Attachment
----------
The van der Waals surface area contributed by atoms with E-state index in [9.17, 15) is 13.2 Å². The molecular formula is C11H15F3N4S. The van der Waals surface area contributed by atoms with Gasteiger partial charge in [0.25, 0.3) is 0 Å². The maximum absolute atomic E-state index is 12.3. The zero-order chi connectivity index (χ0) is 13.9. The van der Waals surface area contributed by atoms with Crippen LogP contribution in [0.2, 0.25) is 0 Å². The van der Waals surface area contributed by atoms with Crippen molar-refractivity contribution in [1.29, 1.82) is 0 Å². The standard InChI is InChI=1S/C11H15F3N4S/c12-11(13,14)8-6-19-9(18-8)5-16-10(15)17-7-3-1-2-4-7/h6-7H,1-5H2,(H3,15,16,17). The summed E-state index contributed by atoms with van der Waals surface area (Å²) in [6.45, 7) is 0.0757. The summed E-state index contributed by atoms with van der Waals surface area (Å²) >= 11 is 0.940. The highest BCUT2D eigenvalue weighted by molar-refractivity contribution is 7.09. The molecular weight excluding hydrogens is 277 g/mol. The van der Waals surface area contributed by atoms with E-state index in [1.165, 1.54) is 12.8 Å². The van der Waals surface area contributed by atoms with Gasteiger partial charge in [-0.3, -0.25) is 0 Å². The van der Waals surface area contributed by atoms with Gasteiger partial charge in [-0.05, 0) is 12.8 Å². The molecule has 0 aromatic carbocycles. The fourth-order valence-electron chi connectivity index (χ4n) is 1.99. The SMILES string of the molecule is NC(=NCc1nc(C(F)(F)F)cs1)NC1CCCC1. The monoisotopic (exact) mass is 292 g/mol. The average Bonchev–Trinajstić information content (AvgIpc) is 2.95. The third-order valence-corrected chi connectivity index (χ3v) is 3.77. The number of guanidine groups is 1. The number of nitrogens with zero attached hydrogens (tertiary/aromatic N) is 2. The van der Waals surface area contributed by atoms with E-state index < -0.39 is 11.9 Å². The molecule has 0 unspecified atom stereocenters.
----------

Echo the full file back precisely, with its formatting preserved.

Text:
The van der Waals surface area contributed by atoms with E-state index in [9.17, 15) is 13.2 Å². The molecular formula is C11H15F3N4S. The van der Waals surface area contributed by atoms with Gasteiger partial charge in [0.25, 0.3) is 0 Å². The maximum absolute atomic E-state index is 12.3. The zero-order chi connectivity index (χ0) is 13.9. The van der Waals surface area contributed by atoms with Crippen LogP contribution in [0.2, 0.25) is 0 Å². The van der Waals surface area contributed by atoms with Crippen molar-refractivity contribution in [1.29, 1.82) is 0 Å². The standard InChI is InChI=1S/C11H15F3N4S/c12-11(13,14)8-6-19-9(18-8)5-16-10(15)17-7-3-1-2-4-7/h6-7H,1-5H2,(H3,15,16,17). The summed E-state index contributed by atoms with van der Waals surface area (Å²) in [6.45, 7) is 0.0757. The summed E-state index contributed by atoms with van der Waals surface area (Å²) >= 11 is 0.940. The highest BCUT2D eigenvalue weighted by molar-refractivity contribution is 7.09. The molecular weight excluding hydrogens is 277 g/mol. The van der Waals surface area contributed by atoms with E-state index in [1.165, 1.54) is 12.8 Å². The van der Waals surface area contributed by atoms with Gasteiger partial charge in [-0.3, -0.25) is 0 Å². The van der Waals surface area contributed by atoms with Gasteiger partial charge in [-0.05, 0) is 12.8 Å². The molecule has 0 aromatic carbocycles. The fourth-order valence-electron chi connectivity index (χ4n) is 1.99. The SMILES string of the molecule is NC(=NCc1nc(C(F)(F)F)cs1)NC1CCCC1. The monoisotopic (exact) mass is 292 g/mol. The average Bonchev–Trinajstić information content (AvgIpc) is 2.95. The third-order valence-corrected chi connectivity index (χ3v) is 3.77. The number of guanidine groups is 1. The number of nitrogens with zero attached hydrogens (tertiary/aromatic N) is 2. The van der Waals surface area contributed by atoms with E-state index < -0.39 is 11.9 Å². The molecule has 0 unspecified atom stereocenters.